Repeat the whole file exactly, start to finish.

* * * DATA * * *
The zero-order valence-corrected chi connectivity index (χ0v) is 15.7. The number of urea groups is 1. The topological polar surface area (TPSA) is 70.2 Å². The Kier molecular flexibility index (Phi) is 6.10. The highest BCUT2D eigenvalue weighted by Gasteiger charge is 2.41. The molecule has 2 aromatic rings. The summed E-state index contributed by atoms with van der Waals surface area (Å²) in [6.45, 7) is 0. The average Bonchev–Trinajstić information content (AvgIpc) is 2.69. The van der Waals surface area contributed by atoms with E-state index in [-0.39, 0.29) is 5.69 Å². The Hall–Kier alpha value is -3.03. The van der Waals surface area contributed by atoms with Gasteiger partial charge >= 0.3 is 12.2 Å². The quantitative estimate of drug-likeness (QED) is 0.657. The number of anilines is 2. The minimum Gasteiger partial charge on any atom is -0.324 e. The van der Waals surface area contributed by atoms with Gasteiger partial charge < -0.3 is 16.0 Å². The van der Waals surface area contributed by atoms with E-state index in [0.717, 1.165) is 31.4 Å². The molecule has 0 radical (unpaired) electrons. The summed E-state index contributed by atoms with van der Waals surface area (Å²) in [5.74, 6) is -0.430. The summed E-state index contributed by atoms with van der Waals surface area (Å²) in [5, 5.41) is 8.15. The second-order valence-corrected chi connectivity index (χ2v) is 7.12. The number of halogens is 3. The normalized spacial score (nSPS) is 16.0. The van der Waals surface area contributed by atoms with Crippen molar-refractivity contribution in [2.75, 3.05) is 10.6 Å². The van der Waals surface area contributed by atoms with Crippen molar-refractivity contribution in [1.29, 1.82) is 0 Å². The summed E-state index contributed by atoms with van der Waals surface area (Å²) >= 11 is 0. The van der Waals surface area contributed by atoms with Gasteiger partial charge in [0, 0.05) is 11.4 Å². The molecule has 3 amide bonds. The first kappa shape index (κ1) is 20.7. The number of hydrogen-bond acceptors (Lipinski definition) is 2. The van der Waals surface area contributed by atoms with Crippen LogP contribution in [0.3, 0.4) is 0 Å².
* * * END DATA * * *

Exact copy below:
The zero-order valence-corrected chi connectivity index (χ0v) is 15.7. The number of urea groups is 1. The topological polar surface area (TPSA) is 70.2 Å². The Kier molecular flexibility index (Phi) is 6.10. The highest BCUT2D eigenvalue weighted by Gasteiger charge is 2.41. The molecule has 2 aromatic rings. The summed E-state index contributed by atoms with van der Waals surface area (Å²) in [6.45, 7) is 0. The average Bonchev–Trinajstić information content (AvgIpc) is 2.69. The van der Waals surface area contributed by atoms with E-state index in [-0.39, 0.29) is 5.69 Å². The Hall–Kier alpha value is -3.03. The van der Waals surface area contributed by atoms with Gasteiger partial charge >= 0.3 is 12.2 Å². The quantitative estimate of drug-likeness (QED) is 0.657. The number of anilines is 2. The minimum Gasteiger partial charge on any atom is -0.324 e. The van der Waals surface area contributed by atoms with Gasteiger partial charge < -0.3 is 16.0 Å². The van der Waals surface area contributed by atoms with E-state index in [0.717, 1.165) is 31.4 Å². The molecule has 0 radical (unpaired) electrons. The summed E-state index contributed by atoms with van der Waals surface area (Å²) in [5.74, 6) is -0.430. The summed E-state index contributed by atoms with van der Waals surface area (Å²) in [5, 5.41) is 8.15. The second-order valence-corrected chi connectivity index (χ2v) is 7.12. The number of halogens is 3. The normalized spacial score (nSPS) is 16.0. The van der Waals surface area contributed by atoms with Crippen molar-refractivity contribution in [2.75, 3.05) is 10.6 Å². The van der Waals surface area contributed by atoms with Crippen molar-refractivity contribution in [1.29, 1.82) is 0 Å². The summed E-state index contributed by atoms with van der Waals surface area (Å²) >= 11 is 0. The van der Waals surface area contributed by atoms with Gasteiger partial charge in [0, 0.05) is 11.4 Å². The molecule has 3 amide bonds. The first kappa shape index (κ1) is 20.7. The number of hydrogen-bond acceptors (Lipinski definition) is 2. The van der Waals surface area contributed by atoms with Crippen LogP contribution in [0.3, 0.4) is 0 Å².